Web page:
Guess what they found out in February? - or - Estimation of a one rep bench press max using the 225 lb repetition test.
A population of people found to have a max of 295 pounds on the bench press are further tested at 75% (225 Pounds) of their maximum. The average result is 10 repetitions for the test. The value of each rep is therefore 0.03 or 7 pounds a rep.
From this you may assume that you could then predict an athlete's max bench press based upon the results. The # of reps x 7 + 225 = Estimated Max. You would then simply derive the following chart:
# of Reps Estimated Max # of Reps Estimated Max
1 232 21 372
2 239 22 379
3 246 23 386
4 253 24 393
5 260 25 400
6 267 26 407
7 274 27 414
8 281 28 421
9 288 29 428
10 295 30 435
11 302 31 442
12 309 32 449
13 316 33 456
14 323 34 463
15 330 35 470
16 337 36 477
17 344 37 484
18 351 38 491
19 358 39 498
20 365 40 500
Looks good and many athletes who may use the chart will find it dead on. The problem is that the error can be as much as +/- 100 pounds or even more. In other words there will be athletes that can bench 225 x 35 reps and their max is roughly 400 and others whose max is closer to 500. Then there are those who will struggle to bench press 350 pounds and you may even find an athlete well over 550. The disparity is enormous and actually so are the number of formulas that have been made in attempt to excogitate a person's strength without actually testing it.
The reasons are complex and numerous that the strength of athletes to date cannot be predicated accurately from charts and formulas. To get some insight into the issues lets first look at it physiologically relative to the alpha motor neuron and motor unit.
Alpha motor neurons are large nerve cells that initiate skeletal muscle contraction. A motor unit is an alpha motor neuron and all the corresponding muscle fibers it innervates. When we activate our motor units through effort all the fibers connected to that unit contract. One way to describe the size of a motor unit is according to its innervation ratio: the number of muscle fibers innervated by a given motor neuron.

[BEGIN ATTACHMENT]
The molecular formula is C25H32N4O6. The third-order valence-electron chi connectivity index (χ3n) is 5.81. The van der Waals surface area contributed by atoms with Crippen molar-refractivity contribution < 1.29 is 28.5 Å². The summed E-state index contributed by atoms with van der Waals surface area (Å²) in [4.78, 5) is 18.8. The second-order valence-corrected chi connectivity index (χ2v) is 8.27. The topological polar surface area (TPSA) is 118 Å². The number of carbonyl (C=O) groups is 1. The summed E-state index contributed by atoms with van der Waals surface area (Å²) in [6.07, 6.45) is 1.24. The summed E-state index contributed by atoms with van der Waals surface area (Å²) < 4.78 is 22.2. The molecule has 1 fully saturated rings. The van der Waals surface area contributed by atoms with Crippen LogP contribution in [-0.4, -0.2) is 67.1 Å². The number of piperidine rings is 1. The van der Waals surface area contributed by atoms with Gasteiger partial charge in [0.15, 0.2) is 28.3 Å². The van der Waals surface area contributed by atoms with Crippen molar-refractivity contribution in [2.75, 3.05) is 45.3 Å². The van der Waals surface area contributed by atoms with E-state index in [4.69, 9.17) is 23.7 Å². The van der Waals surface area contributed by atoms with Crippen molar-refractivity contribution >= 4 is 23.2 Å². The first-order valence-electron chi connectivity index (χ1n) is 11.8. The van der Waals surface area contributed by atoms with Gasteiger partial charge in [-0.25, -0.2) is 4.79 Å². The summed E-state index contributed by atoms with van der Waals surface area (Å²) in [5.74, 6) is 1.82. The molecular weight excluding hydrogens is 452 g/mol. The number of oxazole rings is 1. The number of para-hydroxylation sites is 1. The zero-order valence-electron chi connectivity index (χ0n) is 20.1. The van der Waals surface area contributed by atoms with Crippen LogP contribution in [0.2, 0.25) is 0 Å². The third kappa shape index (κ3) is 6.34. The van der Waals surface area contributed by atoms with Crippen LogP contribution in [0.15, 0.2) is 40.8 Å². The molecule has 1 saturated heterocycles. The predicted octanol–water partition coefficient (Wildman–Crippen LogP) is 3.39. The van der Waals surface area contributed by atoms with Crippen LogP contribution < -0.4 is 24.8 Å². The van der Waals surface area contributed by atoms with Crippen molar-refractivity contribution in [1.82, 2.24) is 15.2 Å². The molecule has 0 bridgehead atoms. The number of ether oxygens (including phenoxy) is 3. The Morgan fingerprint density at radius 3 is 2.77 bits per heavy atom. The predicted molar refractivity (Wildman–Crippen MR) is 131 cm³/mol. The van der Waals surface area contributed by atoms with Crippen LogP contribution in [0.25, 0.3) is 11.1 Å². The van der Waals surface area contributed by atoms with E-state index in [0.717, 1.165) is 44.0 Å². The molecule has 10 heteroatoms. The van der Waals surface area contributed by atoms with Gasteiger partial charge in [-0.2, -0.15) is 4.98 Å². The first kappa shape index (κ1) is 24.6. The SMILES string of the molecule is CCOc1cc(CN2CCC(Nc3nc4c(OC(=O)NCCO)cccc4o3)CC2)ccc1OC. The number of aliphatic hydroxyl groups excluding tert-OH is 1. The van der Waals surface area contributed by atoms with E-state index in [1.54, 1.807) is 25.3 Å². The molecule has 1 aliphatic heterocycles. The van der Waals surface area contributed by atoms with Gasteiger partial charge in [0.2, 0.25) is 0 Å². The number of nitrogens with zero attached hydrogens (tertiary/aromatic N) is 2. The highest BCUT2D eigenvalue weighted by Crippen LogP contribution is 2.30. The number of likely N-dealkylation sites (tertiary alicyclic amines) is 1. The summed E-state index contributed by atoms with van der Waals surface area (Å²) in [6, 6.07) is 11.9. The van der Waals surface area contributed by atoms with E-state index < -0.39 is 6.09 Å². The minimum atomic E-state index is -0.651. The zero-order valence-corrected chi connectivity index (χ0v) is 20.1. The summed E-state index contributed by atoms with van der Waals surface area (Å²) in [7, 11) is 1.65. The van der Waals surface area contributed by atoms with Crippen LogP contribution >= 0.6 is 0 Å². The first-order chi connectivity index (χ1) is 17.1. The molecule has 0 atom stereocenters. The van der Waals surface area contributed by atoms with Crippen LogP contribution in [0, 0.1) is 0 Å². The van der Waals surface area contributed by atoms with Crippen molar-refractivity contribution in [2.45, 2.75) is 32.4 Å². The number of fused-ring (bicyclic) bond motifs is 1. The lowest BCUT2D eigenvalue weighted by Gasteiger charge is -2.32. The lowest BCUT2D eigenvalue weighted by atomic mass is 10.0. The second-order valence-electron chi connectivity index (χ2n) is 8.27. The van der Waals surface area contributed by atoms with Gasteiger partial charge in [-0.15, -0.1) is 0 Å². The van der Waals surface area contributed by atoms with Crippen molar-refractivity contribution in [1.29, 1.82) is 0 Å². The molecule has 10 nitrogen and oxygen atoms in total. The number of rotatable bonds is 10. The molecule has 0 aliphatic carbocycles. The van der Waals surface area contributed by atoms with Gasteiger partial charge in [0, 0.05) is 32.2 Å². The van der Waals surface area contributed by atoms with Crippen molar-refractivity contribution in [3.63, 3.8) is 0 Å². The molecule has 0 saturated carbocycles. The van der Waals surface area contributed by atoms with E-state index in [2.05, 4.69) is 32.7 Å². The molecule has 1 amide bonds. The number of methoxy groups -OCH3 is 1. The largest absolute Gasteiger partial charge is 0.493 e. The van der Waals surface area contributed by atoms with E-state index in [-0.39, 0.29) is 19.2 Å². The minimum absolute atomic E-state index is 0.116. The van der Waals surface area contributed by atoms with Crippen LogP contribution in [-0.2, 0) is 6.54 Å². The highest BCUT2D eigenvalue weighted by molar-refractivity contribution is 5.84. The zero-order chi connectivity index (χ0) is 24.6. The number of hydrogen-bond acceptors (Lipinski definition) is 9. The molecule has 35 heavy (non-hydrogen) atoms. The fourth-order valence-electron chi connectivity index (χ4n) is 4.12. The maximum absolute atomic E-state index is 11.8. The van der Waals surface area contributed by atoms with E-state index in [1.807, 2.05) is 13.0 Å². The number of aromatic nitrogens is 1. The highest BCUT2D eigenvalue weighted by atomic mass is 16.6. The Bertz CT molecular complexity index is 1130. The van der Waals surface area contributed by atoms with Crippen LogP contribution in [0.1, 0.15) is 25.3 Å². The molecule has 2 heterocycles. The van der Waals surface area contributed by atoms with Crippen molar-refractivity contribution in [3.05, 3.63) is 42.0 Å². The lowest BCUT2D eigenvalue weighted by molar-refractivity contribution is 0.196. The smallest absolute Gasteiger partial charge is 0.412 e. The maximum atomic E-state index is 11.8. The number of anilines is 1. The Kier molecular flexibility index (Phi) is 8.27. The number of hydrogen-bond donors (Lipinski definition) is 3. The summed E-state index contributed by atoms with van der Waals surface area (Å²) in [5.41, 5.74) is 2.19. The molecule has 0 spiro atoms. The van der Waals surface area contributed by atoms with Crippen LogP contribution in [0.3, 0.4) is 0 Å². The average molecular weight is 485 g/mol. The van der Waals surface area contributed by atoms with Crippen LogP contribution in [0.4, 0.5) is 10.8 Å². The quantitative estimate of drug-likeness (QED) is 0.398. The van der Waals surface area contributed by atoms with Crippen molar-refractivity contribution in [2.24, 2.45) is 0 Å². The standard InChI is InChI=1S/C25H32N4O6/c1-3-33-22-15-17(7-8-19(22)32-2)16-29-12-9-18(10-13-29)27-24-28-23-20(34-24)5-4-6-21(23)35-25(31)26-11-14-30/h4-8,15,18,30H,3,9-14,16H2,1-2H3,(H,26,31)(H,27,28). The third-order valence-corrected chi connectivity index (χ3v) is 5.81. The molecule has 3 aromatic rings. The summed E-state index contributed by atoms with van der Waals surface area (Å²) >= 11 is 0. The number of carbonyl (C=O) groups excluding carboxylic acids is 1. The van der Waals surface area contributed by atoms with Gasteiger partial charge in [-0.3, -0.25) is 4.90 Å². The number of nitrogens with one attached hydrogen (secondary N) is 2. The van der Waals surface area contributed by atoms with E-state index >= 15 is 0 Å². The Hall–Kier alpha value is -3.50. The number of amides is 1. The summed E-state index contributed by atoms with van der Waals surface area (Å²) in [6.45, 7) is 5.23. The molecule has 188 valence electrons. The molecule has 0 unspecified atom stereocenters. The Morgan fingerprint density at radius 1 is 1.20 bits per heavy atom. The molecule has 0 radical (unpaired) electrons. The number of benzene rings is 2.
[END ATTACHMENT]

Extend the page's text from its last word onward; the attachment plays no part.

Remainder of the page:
The innervation ratio of the motor unit is a major factor governing force output. The number of muscle fibers connected to a motor neuron varies widely between different muscles and different humans. Some people have more fibers per nerve cell than others. Based upon how we are naturally hooked up has a lot to do with the percentage of our tissue we used during effort. It is our neurological efficiency and is one factor that accounts for variation of strength between individuals.
There is much more than motor neurons and motor units involved in the complexity of strength. Connective tissue (i.e. tendon, ligament, aponeurosis), tissue composition, motivation are just a few of the reasons predictive equations are inaccurate. Perhaps one of the most interesting reasons people vary in strength was written about in February's Journal of Applied Physiology.
The researchers studied the protein kinase-2 (PTK2) gene involved in lateral transmission forces. The results of the study clearly demonstrated for the first time how there is a clear genetic variation on the way force is transmitted from the muscle fibers to the tendon between individuals. The researcher's conclusion, which has been alluded to forever by humanity, was that some people are just stronger than others.
Pendulum Power Racks at The University of Michigan